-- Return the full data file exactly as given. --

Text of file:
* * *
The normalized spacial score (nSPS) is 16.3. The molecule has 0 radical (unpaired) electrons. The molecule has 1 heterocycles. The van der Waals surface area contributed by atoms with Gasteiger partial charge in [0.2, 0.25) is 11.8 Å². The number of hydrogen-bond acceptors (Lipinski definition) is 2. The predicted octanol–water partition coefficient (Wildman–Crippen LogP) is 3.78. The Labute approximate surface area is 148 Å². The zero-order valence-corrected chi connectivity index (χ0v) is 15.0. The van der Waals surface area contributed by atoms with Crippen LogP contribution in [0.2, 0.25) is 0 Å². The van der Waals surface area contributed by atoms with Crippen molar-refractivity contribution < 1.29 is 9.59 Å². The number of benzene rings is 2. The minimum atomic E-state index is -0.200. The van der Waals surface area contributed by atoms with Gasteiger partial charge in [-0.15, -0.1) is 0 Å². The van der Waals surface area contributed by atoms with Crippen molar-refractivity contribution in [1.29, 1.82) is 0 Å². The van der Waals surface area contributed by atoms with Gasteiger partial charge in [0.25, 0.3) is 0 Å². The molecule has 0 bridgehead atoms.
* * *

The normalized spacial score (nSPS) is 16.3. The molecule has 0 radical (unpaired) electrons. The molecule has 1 heterocycles. The van der Waals surface area contributed by atoms with Gasteiger partial charge in [0.2, 0.25) is 11.8 Å². The number of hydrogen-bond acceptors (Lipinski definition) is 2. The predicted octanol–water partition coefficient (Wildman–Crippen LogP) is 3.78. The Labute approximate surface area is 148 Å². The zero-order valence-corrected chi connectivity index (χ0v) is 15.0. The van der Waals surface area contributed by atoms with Crippen LogP contribution in [0.2, 0.25) is 0 Å². The van der Waals surface area contributed by atoms with Crippen molar-refractivity contribution < 1.29 is 9.59 Å². The number of benzene rings is 2. The minimum atomic E-state index is -0.200. The van der Waals surface area contributed by atoms with Gasteiger partial charge in [-0.15, -0.1) is 0 Å². The van der Waals surface area contributed by atoms with Crippen molar-refractivity contribution in [1.29, 1.82) is 0 Å². The van der Waals surface area contributed by atoms with Gasteiger partial charge in [0.25, 0.3) is 0 Å². The molecule has 0 bridgehead atoms.